The Original Forza Motorsport: A New Challenger Approaches

Welcome to Mirror Mode, GTPlanet’s series that shines a spotlight on retro racing games. To commemorate the release of Forza Motorsport 7, we’re revisiting the franchise’s landmark first installment. 

Good games come and go, but the best have staying power. They redefine their genre and force the competition to take notice. Twelve long years ago, Forza Motorsport accomplished exactly that.

The road to Microsoft’s first racing sim was littered with the broken bones and spilled guts of pretenders that tried to take it to Gran Turismo and failed. Not necessarily because the games were always bad; some of them showed promise, and simply failed to catch fire in the market, as we’ve discussed.

Truthfully though, none could match Sony’s iconic franchise in content or gameplay. Polyphony Digital settled on a formula with Gran Turismo that proved impossible to replicate for almost a decade. Forza Motorsport ended that streak, and changed the landscape of racing games in the process.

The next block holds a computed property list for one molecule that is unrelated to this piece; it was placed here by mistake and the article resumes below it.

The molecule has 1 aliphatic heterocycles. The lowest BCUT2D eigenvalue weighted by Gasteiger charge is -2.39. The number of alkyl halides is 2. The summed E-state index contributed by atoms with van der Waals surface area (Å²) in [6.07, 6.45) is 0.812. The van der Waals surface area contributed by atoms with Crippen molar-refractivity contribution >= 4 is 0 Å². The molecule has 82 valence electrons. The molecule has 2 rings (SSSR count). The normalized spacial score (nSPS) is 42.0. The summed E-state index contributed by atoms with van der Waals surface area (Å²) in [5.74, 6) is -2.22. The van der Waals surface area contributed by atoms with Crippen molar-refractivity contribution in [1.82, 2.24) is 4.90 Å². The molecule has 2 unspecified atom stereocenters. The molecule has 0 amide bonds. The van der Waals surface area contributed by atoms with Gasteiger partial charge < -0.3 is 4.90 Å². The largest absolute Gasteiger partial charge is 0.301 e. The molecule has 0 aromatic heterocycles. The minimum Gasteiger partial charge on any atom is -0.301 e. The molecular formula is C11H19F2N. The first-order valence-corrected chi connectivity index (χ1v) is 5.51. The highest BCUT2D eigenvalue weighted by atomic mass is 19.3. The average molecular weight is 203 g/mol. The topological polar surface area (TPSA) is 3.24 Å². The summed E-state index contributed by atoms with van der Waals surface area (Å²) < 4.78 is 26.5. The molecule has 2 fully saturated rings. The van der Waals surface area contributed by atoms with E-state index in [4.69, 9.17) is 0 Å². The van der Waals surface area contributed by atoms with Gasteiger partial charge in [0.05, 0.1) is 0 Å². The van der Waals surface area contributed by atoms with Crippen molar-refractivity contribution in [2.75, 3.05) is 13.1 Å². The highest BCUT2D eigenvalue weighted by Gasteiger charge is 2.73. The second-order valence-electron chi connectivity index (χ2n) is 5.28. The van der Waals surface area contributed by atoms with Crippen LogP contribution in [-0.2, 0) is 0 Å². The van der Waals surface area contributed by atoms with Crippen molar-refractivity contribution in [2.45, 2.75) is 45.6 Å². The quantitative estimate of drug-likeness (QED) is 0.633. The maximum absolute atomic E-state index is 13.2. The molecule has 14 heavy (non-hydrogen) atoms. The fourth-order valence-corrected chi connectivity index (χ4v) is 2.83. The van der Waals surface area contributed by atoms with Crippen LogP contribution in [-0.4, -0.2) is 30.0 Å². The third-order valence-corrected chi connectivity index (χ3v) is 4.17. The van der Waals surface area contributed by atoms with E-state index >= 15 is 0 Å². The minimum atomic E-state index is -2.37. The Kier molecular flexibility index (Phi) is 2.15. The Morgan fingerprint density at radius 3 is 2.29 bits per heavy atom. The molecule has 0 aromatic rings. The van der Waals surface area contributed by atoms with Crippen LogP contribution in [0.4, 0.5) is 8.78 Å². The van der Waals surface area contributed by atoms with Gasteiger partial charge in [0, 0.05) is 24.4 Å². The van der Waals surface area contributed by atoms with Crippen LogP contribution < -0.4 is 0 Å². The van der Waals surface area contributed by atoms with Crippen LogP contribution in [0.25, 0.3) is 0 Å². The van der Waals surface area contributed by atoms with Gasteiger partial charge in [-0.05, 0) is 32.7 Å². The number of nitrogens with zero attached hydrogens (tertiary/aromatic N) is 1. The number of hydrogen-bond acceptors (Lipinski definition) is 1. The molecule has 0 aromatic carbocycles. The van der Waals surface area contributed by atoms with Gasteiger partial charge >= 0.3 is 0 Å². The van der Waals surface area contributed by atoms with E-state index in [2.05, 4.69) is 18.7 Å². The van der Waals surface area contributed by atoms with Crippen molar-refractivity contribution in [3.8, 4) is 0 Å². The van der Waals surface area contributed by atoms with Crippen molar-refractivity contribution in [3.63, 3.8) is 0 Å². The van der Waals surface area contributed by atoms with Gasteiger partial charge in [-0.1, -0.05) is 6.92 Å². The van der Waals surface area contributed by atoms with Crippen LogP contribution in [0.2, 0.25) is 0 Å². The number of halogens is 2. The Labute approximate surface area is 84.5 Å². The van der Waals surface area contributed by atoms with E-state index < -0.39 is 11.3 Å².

What It Got Right

It’s difficult to understate exactly how important Forza Motorsport was to the genre back when it released in May 2005. Leading up to that point, sim racing fans on consoles were treated to two Sega GT titles, two markedly different approaches from Capcom, a middling Ridge Racer reboot, a handful of very good but also very niche Race Driver games, and Konami’s cult-favorite Enthusia. 

Some studios closely followed Gran Turismo’s example, while other forged their own path. But not one would be seen as a legitimate rival. Lacking Polyphony’s massive budget, expertise, and resources as a first-party developer, the odds were perpetually stacked against them.